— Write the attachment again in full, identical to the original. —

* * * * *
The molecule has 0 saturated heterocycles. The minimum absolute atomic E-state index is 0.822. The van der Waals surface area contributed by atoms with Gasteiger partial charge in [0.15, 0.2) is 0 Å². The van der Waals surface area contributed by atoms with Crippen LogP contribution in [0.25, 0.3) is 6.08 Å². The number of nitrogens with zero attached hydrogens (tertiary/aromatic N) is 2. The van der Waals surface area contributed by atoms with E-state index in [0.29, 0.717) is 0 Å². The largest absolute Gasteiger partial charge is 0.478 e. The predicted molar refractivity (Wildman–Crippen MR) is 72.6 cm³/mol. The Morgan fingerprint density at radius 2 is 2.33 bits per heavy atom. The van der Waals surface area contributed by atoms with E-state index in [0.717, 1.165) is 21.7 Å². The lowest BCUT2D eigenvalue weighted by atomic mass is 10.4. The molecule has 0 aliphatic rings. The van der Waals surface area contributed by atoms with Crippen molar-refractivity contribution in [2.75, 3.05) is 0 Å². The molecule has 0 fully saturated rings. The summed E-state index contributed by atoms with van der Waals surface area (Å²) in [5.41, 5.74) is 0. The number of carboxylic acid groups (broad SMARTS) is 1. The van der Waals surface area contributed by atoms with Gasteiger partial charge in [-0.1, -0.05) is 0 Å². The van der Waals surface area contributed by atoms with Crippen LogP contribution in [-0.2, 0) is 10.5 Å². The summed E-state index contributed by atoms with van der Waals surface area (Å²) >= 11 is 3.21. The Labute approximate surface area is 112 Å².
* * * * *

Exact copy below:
The molecule has 0 saturated heterocycles. The minimum absolute atomic E-state index is 0.822. The van der Waals surface area contributed by atoms with Gasteiger partial charge in [0.15, 0.2) is 0 Å². The van der Waals surface area contributed by atoms with Crippen LogP contribution in [0.25, 0.3) is 6.08 Å². The number of nitrogens with zero attached hydrogens (tertiary/aromatic N) is 2. The van der Waals surface area contributed by atoms with E-state index in [0.29, 0.717) is 0 Å². The largest absolute Gasteiger partial charge is 0.478 e. The predicted molar refractivity (Wildman–Crippen MR) is 72.6 cm³/mol. The Morgan fingerprint density at radius 2 is 2.33 bits per heavy atom. The van der Waals surface area contributed by atoms with E-state index in [0.717, 1.165) is 21.7 Å². The lowest BCUT2D eigenvalue weighted by atomic mass is 10.4. The molecule has 0 aliphatic rings. The van der Waals surface area contributed by atoms with Crippen molar-refractivity contribution in [2.75, 3.05) is 0 Å². The molecule has 0 fully saturated rings. The summed E-state index contributed by atoms with van der Waals surface area (Å²) in [5.41, 5.74) is 0. The number of carboxylic acid groups (broad SMARTS) is 1. The van der Waals surface area contributed by atoms with Gasteiger partial charge in [-0.1, -0.05) is 0 Å². The van der Waals surface area contributed by atoms with Crippen LogP contribution in [-0.2, 0) is 10.5 Å². The summed E-state index contributed by atoms with van der Waals surface area (Å²) >= 11 is 3.21. The Labute approximate surface area is 112 Å².